Constantine the Great, founder of Constantinople, had the monogram of Christ placed on the labarum, or imperial stamdard; It was the Greek letter X (chi) with a P (rbo) placed perpendicularly though it, forming the first two letters of the name Christ, in Greek
From Pugin's "Glossary of Ecclesiastical Ornament"
As men became more and more accustomed to these idols and less and less spiritual in their worship they would ventrure to give expression to their ideas of the unseen gods. Other materials were used, and as might be required by the materials, other shapes were of necessity given. At first, it would seem, that only representations of animals were attempted, then, asin the teraphim, the head of a man was attached to various animal forms, as also in Dagon, the fish-god, which has a human figure, terminating in a fish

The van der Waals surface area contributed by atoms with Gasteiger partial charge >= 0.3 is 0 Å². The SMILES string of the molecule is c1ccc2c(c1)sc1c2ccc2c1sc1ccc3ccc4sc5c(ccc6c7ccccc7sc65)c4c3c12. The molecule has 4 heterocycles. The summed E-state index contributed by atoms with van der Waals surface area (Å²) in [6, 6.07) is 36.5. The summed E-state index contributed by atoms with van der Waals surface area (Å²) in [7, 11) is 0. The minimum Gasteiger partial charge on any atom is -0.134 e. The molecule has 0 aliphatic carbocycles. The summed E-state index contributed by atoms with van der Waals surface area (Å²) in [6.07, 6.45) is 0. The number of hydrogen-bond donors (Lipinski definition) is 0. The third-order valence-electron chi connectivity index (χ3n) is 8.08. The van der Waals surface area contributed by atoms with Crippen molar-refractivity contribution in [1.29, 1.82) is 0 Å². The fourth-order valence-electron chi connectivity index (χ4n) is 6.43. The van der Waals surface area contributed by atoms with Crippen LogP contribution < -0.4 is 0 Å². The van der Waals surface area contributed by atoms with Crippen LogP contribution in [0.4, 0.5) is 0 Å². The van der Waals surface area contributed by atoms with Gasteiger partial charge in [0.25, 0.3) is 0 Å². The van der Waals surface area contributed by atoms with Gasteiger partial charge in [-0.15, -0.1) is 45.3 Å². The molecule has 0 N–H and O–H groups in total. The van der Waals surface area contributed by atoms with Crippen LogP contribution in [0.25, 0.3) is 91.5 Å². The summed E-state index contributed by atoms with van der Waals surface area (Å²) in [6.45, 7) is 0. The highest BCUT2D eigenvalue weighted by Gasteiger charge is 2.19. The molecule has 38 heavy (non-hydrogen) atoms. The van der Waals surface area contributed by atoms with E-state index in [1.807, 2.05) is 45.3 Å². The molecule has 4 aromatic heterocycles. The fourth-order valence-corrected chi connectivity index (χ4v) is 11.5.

Finding it difficult to fasten their thoughts on invisible, intangible beings, men, at the beginning. probably sought to aid their worship be selecting some object to represent the being worshiped.
Devils chasing a rabbit
Sculptures and medals abound in the East, containing hieroglyphic symbols of the creation. The most remarkable, however, of these symbolic devices is that erected, and at this day to be seen, in one of the temples of Japan. The temple itself, in which this fine monument of Oriental genius is elevated, is called Daibod, and stands in Meaco, a great and flourishing city of Japan.
The principal image in this design displays itself in the form of a vast bull, the emblem of prolific heat and the generative energy by which creation was formed, butting with its horns against the egg, which floated on the waters of the abyss. The status of the bull itself is formed of massy gold, with a great knob on its back, and a golden collar about its neck, embossed with precious stones.
The Egg of Creation, encompassed with the Agathodaimon, or Good Genius